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ABC admits fault in reporting asylum seeker allegations

Mark Scott has had to publicly defend the ABC. AAP/Alan Porritt

The ABC has admitted the wording in its initial reporting of asylum seekers’ claims that the Australian Navy mistreated them should have been “more precise” and conceded it could have been misleading.

“We regret if our reporting led anyone to mistakenly assume that the ABC supported the asylum seekers’ claims,” managing director Mark Scott and news director Kate Torney said in a statement.

The admission follows attacks on the ABC’s handling of the story from Prime Minister Tony Abbott and other members of the government, News Corp publications and, this week, the ABC’s own Media Watch.

Media Watch’s Paul Barry said: “We believe the ABC should have been far more cautious, given the evidence it had, and given it was making such a big call against the navy.” It had overreached and should admit its mistake, he said.

The ABC’s statement said that its initial reporting on a video showing people with burns had said the vision “appeared to support the asylum seekers’ claims” of mistreatment.

“That’s because it was the first concrete evidence that the injuries had occurred. What the video did not do was establish how those injuries occurred.

"The wording around the ABC’s initial reporting needed to be more precise on that point,” the statement said.

It stressed that the ABC “has always presented the allegations as just that – claims worthy of further investigation” - and again pointed a finger at government secrecy.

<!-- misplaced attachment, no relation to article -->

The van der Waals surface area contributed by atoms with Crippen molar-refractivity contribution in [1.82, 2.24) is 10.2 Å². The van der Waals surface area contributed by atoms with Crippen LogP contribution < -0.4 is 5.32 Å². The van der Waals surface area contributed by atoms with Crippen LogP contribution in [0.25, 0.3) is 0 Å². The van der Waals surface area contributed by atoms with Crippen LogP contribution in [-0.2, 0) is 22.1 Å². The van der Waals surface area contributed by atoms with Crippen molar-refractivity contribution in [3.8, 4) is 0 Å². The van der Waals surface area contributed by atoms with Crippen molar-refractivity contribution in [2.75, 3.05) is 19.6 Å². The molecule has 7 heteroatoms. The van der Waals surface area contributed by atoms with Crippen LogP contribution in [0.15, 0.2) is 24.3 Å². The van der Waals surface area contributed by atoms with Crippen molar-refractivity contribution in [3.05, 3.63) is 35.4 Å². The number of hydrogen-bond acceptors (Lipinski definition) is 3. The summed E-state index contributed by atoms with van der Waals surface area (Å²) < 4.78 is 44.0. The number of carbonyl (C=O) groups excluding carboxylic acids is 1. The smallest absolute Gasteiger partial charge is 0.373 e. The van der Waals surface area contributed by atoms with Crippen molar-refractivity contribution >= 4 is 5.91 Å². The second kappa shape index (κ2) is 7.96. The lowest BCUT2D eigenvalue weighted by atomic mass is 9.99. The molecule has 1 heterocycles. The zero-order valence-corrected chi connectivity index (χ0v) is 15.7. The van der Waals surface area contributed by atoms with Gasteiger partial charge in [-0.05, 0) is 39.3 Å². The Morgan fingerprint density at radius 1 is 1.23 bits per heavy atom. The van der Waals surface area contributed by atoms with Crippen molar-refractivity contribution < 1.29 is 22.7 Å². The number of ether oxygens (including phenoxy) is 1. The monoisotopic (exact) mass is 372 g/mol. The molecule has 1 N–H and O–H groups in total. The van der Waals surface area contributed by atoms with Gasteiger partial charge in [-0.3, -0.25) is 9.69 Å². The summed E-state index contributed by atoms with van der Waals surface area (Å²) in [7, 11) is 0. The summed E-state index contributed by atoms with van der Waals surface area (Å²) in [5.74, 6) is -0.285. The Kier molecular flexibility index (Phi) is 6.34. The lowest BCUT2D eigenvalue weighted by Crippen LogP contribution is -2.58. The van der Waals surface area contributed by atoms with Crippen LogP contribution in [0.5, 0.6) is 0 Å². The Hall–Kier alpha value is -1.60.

“Those personnel in a position to provide their own description or explanation of what happened on board the vessel under Navy control have not been in a position to resolve the uncertainty because of the ban on discussing operational detail.”

Saying the ABC made no apologies for covering the story, the statement said: “The ABC has not attempted to play judge and jury on this matter. We have reported the asylum seeker claims, broadcast the video showing burns and consistently sought more detail from witnesses and officials.

"The release of the video, and asking further questions in the light of it, was in the public interest and remains so. Our journalists will continue to investigate and cover this story, and we will continue to urge Australian authorities and the Government to disclose more to the Australian public about the events on board those boats.”

The statement said that claims of mistreatment by the Australian military were very serious. “A responsible media, acting in the public interest, will need to seek an official response and pursue the truth of the claims. This is exactly what the ABC has done throughout.

"Asking questions and seeking evidence is in no way disrespectful of such important institutions. It is because these institutions are trusted and important that any allegations concerning them are investigated.”

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